PGBC Senior Prom - Stepping Out In Elegance - August 10th

1822. Jany. 8.

Dr. Mayo to H. Lee (fr: original)

Richmd. Jany. 8. 1822-

Dear Sir,

            I snatch a brief moment from the pressure of business to impart to you a hint of “what reinforcement we may gain from hope” which I assure you is a resource with me hitherto inexhaustible & has therefore  saved me the necessity of drawing any “resolution from despair”, & affords me the consoling maxim ‘nil desperandum

            To be brief I have enclosed to Mrs. Rose a copy of my first letter to her now in yr. possession in such a manner that she cannot get over recieving & perusing it. And I am deeply impressed with the belief, that she will abate her scruples before she has barely passed the exordium; to which was the envelope itself may favorably predispose her good graces.

            I have concluded the envelope by observing that I feel my character too deeply implicated, not to make every laudable effort to extricate it from unmerited censure; and, that, in order to be assured whether I am excused or yet stand culpable in her estimation. I shall take a ride to Westmoreland after a reasonable lapse of time (say two or three weeks) & beg to be indulged in a few moments’ conversation with her (Mrs. R).

            And could you for a moment apprehend that I would yield at all to despair? When for my part I can see nothing so formidable in the correspondence you have communicated to me. In the first place, I feel myself infinitely indebted to Mrs. Lee, for her favorable prepossessing, & have no doubt they have some influence with Miss McC. if they do not ultimately with Mrs. R. & as to Mrs. R.’s objections, they are only of a general nature, and such as would occur against anyone who might step forward as a stranger without having his views understood. I do not therefore consider the epithets used on the occasion as personal to myself; on the contrary I commend Mrs. Rose for her wary zeal, & feel sanguine that she may become as warmly my friend when she has it in her power to appreciate my sentiments, even in the proportion of a penny’s worth to the pound – if I may be allowed so gross an illustration of the exalted character of my view, above the ordinary human conception. But far superior to this is my chief dependence – Look to Miss McCarty’s own words, they are neither daggers not frowns – nor indeed anything that I consider absolutely repulsive – they are a meek resignation to the advice of her grandmother – while they constitute the most captivating, the most enchanting form of expression, that the english language could have afforded! “I have seen your letter to grandmamma & approve of what she has said in answer to it.” Not another word to enforce her own wrath against the monstrous odious adventurer who plots against her temporal & eternal welfare. She concludes with this impressive & amiable expression, in which my enraptured imagination fancies it sees the all eloquent dew-drops of deep regret – yes; those beloved words – “I believe it wd. be madness in me to marry any one” – have made an impression upon my heart that can never be erased but by the most unexpected reproaches from the lips that have uttered them. Yours sincerely,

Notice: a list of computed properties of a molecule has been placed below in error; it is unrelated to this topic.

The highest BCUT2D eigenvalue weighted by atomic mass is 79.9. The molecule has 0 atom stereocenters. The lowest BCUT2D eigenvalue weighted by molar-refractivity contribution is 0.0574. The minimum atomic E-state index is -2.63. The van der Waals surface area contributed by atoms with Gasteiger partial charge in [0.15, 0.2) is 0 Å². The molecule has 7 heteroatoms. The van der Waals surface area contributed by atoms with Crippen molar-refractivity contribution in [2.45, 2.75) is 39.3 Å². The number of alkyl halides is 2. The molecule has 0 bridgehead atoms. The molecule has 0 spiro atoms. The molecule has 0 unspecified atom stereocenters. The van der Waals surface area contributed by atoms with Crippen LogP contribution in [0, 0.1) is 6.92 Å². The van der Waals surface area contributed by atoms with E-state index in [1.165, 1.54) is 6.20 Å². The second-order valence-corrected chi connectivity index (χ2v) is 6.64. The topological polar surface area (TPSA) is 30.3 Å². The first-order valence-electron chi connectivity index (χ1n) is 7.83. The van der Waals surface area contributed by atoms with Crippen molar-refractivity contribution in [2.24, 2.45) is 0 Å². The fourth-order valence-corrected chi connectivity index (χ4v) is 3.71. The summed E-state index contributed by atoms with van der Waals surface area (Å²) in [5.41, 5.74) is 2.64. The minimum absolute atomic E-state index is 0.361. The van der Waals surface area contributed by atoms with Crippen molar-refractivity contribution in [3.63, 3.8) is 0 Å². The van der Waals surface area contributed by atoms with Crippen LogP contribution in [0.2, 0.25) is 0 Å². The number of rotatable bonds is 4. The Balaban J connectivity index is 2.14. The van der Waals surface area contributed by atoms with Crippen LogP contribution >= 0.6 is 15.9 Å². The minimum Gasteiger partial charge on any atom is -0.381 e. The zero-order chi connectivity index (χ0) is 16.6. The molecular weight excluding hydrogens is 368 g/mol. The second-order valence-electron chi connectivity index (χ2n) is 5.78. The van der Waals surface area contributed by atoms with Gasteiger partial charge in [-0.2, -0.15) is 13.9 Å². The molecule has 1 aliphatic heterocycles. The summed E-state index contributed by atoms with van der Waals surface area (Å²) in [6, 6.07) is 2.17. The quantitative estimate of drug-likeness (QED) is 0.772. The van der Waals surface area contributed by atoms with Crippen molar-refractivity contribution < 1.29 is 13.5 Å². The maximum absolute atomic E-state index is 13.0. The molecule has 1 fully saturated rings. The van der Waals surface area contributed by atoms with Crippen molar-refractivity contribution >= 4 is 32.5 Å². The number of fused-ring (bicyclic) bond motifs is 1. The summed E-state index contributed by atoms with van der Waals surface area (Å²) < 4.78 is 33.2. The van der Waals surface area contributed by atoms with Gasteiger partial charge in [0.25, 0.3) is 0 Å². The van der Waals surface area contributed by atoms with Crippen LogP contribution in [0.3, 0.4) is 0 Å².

R. Mayo

Excuse haste & Let me hear from you again, till I see you.


Source: The Archives of the Robert E. Lee Memorial Foundation, Papers of the Lee Family, Box 7, M2009.160

Transcribed by Caitlin Connelly, 2016 July 1